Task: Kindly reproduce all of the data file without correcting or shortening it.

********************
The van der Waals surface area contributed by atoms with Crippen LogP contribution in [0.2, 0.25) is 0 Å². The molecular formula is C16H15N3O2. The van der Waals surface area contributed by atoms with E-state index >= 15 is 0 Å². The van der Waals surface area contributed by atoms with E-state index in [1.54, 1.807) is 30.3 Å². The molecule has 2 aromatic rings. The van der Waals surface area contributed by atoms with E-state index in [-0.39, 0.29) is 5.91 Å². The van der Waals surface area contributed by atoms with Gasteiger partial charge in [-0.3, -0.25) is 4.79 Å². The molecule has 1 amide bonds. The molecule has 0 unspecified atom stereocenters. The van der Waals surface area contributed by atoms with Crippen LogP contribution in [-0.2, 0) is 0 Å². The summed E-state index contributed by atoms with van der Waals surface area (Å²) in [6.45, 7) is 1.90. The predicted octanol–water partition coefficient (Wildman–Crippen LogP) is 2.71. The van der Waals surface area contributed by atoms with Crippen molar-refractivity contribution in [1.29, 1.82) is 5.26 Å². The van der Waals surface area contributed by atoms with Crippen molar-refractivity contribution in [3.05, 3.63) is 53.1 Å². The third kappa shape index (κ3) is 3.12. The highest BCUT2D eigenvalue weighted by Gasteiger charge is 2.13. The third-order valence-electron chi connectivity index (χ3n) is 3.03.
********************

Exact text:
The van der Waals surface area contributed by atoms with Crippen LogP contribution in [0.2, 0.25) is 0 Å². The molecular formula is C16H15N3O2. The van der Waals surface area contributed by atoms with E-state index >= 15 is 0 Å². The van der Waals surface area contributed by atoms with E-state index in [1.54, 1.807) is 30.3 Å². The molecule has 2 aromatic rings. The van der Waals surface area contributed by atoms with E-state index in [-0.39, 0.29) is 5.91 Å². The van der Waals surface area contributed by atoms with Gasteiger partial charge in [-0.3, -0.25) is 4.79 Å². The molecule has 1 amide bonds. The molecule has 0 unspecified atom stereocenters. The van der Waals surface area contributed by atoms with Crippen LogP contribution in [-0.2, 0) is 0 Å². The summed E-state index contributed by atoms with van der Waals surface area (Å²) in [6.45, 7) is 1.90. The predicted octanol–water partition coefficient (Wildman–Crippen LogP) is 2.71. The van der Waals surface area contributed by atoms with Crippen molar-refractivity contribution in [1.29, 1.82) is 5.26 Å². The van der Waals surface area contributed by atoms with Crippen molar-refractivity contribution in [3.05, 3.63) is 53.1 Å². The third kappa shape index (κ3) is 3.12. The highest BCUT2D eigenvalue weighted by Gasteiger charge is 2.13. The third-order valence-electron chi connectivity index (χ3n) is 3.03.